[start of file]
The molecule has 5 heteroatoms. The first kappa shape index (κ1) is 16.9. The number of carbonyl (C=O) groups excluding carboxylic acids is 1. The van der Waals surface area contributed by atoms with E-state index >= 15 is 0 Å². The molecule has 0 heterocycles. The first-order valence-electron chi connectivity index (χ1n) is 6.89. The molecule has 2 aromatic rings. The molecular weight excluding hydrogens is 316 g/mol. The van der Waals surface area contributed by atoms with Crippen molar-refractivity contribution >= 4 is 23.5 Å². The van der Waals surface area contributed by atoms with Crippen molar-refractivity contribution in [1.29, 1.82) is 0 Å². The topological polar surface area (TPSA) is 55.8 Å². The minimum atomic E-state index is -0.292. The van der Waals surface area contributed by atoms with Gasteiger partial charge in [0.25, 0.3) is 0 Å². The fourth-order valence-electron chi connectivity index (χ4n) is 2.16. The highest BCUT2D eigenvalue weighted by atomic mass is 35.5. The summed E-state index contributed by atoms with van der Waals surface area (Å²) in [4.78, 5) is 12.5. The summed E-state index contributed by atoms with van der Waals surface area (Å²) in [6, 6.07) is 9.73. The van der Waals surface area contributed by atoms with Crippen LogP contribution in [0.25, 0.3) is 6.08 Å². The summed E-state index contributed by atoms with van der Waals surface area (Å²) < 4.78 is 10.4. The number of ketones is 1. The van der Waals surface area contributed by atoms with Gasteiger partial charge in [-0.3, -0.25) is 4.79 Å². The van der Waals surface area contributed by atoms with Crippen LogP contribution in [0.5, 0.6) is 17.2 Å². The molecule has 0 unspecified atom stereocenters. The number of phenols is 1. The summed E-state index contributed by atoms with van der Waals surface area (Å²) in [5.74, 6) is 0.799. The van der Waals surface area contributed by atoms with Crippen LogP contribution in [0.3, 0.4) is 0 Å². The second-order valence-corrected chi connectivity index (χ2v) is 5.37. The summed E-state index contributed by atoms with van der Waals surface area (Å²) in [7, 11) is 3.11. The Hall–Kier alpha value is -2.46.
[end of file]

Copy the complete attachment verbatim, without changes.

The molecule has 5 heteroatoms. The first kappa shape index (κ1) is 16.9. The number of carbonyl (C=O) groups excluding carboxylic acids is 1. The van der Waals surface area contributed by atoms with E-state index >= 15 is 0 Å². The molecule has 0 heterocycles. The first-order valence-electron chi connectivity index (χ1n) is 6.89. The molecule has 2 aromatic rings. The molecular weight excluding hydrogens is 316 g/mol. The van der Waals surface area contributed by atoms with Crippen molar-refractivity contribution >= 4 is 23.5 Å². The van der Waals surface area contributed by atoms with Crippen molar-refractivity contribution in [1.29, 1.82) is 0 Å². The topological polar surface area (TPSA) is 55.8 Å². The minimum atomic E-state index is -0.292. The van der Waals surface area contributed by atoms with Gasteiger partial charge in [0.25, 0.3) is 0 Å². The fourth-order valence-electron chi connectivity index (χ4n) is 2.16. The highest BCUT2D eigenvalue weighted by atomic mass is 35.5. The summed E-state index contributed by atoms with van der Waals surface area (Å²) in [4.78, 5) is 12.5. The summed E-state index contributed by atoms with van der Waals surface area (Å²) in [6, 6.07) is 9.73. The van der Waals surface area contributed by atoms with Crippen LogP contribution in [0.25, 0.3) is 6.08 Å². The summed E-state index contributed by atoms with van der Waals surface area (Å²) < 4.78 is 10.4. The number of ketones is 1. The van der Waals surface area contributed by atoms with Gasteiger partial charge in [-0.3, -0.25) is 4.79 Å². The van der Waals surface area contributed by atoms with Crippen LogP contribution in [0.5, 0.6) is 17.2 Å². The molecule has 0 unspecified atom stereocenters. The number of phenols is 1. The summed E-state index contributed by atoms with van der Waals surface area (Å²) in [5.74, 6) is 0.799. The van der Waals surface area contributed by atoms with Crippen LogP contribution in [0.3, 0.4) is 0 Å². The second-order valence-corrected chi connectivity index (χ2v) is 5.37. The summed E-state index contributed by atoms with van der Waals surface area (Å²) in [7, 11) is 3.11. The Hall–Kier alpha value is -2.46.